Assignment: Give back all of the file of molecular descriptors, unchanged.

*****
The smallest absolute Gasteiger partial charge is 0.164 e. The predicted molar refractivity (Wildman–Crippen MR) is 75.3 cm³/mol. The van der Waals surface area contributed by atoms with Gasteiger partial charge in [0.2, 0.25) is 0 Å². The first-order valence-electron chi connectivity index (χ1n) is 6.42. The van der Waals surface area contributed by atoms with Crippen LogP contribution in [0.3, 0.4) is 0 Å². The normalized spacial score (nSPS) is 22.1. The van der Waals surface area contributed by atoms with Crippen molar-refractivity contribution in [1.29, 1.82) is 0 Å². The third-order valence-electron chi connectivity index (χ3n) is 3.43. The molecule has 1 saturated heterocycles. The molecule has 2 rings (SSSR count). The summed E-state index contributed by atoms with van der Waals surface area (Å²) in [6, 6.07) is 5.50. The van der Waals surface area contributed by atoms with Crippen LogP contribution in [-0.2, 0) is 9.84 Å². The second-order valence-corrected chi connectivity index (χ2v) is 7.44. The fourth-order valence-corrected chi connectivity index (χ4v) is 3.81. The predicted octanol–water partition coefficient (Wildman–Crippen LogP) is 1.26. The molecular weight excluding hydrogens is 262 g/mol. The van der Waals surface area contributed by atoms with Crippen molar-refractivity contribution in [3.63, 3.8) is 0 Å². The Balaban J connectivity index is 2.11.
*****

The smallest absolute Gasteiger partial charge is 0.164 e. The predicted molar refractivity (Wildman–Crippen MR) is 75.3 cm³/mol. The van der Waals surface area contributed by atoms with Gasteiger partial charge in [0.2, 0.25) is 0 Å². The first-order valence-electron chi connectivity index (χ1n) is 6.42. The van der Waals surface area contributed by atoms with Crippen LogP contribution in [0.3, 0.4) is 0 Å². The normalized spacial score (nSPS) is 22.1. The van der Waals surface area contributed by atoms with Crippen molar-refractivity contribution in [1.29, 1.82) is 0 Å². The third-order valence-electron chi connectivity index (χ3n) is 3.43. The molecule has 1 saturated heterocycles. The molecule has 2 rings (SSSR count). The summed E-state index contributed by atoms with van der Waals surface area (Å²) in [6, 6.07) is 5.50. The van der Waals surface area contributed by atoms with Crippen LogP contribution in [-0.2, 0) is 9.84 Å². The second-order valence-corrected chi connectivity index (χ2v) is 7.44. The fourth-order valence-corrected chi connectivity index (χ4v) is 3.81. The predicted octanol–water partition coefficient (Wildman–Crippen LogP) is 1.26. The molecular weight excluding hydrogens is 262 g/mol. The van der Waals surface area contributed by atoms with Crippen molar-refractivity contribution in [3.63, 3.8) is 0 Å². The Balaban J connectivity index is 2.11.